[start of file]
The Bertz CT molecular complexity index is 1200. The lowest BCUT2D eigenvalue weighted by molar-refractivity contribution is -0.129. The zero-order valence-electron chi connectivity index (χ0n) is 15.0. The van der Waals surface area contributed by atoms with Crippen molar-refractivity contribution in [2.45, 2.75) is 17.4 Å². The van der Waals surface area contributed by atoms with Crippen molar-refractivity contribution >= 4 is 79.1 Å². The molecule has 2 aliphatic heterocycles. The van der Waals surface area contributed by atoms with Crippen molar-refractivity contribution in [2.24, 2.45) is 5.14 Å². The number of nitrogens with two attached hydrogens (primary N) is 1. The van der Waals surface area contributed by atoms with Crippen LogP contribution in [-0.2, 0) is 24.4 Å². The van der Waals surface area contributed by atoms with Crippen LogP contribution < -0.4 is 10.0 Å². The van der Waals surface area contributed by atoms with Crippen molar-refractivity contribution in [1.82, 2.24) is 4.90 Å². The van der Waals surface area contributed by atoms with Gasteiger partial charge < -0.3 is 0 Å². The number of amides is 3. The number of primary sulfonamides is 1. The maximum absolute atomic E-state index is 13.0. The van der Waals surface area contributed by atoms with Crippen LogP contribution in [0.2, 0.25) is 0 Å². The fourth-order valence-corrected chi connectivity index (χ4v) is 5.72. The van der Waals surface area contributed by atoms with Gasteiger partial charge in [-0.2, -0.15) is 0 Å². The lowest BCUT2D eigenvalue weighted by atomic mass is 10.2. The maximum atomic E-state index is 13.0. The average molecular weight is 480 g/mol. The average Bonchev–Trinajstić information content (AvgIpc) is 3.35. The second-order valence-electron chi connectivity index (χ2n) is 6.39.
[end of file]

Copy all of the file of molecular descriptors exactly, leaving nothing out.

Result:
The Bertz CT molecular complexity index is 1200. The lowest BCUT2D eigenvalue weighted by molar-refractivity contribution is -0.129. The zero-order valence-electron chi connectivity index (χ0n) is 15.0. The van der Waals surface area contributed by atoms with Crippen molar-refractivity contribution in [2.45, 2.75) is 17.4 Å². The van der Waals surface area contributed by atoms with Crippen molar-refractivity contribution >= 4 is 79.1 Å². The molecule has 2 aliphatic heterocycles. The van der Waals surface area contributed by atoms with Crippen molar-refractivity contribution in [2.24, 2.45) is 5.14 Å². The number of nitrogens with two attached hydrogens (primary N) is 1. The van der Waals surface area contributed by atoms with Crippen LogP contribution in [-0.2, 0) is 24.4 Å². The van der Waals surface area contributed by atoms with Crippen LogP contribution < -0.4 is 10.0 Å². The van der Waals surface area contributed by atoms with Crippen molar-refractivity contribution in [1.82, 2.24) is 4.90 Å². The van der Waals surface area contributed by atoms with Gasteiger partial charge < -0.3 is 0 Å². The number of amides is 3. The number of primary sulfonamides is 1. The maximum absolute atomic E-state index is 13.0. The van der Waals surface area contributed by atoms with Crippen LogP contribution in [0.2, 0.25) is 0 Å². The fourth-order valence-corrected chi connectivity index (χ4v) is 5.72. The van der Waals surface area contributed by atoms with Gasteiger partial charge in [-0.2, -0.15) is 0 Å². The lowest BCUT2D eigenvalue weighted by atomic mass is 10.2. The maximum atomic E-state index is 13.0. The average molecular weight is 480 g/mol. The average Bonchev–Trinajstić information content (AvgIpc) is 3.35. The second-order valence-electron chi connectivity index (χ2n) is 6.39.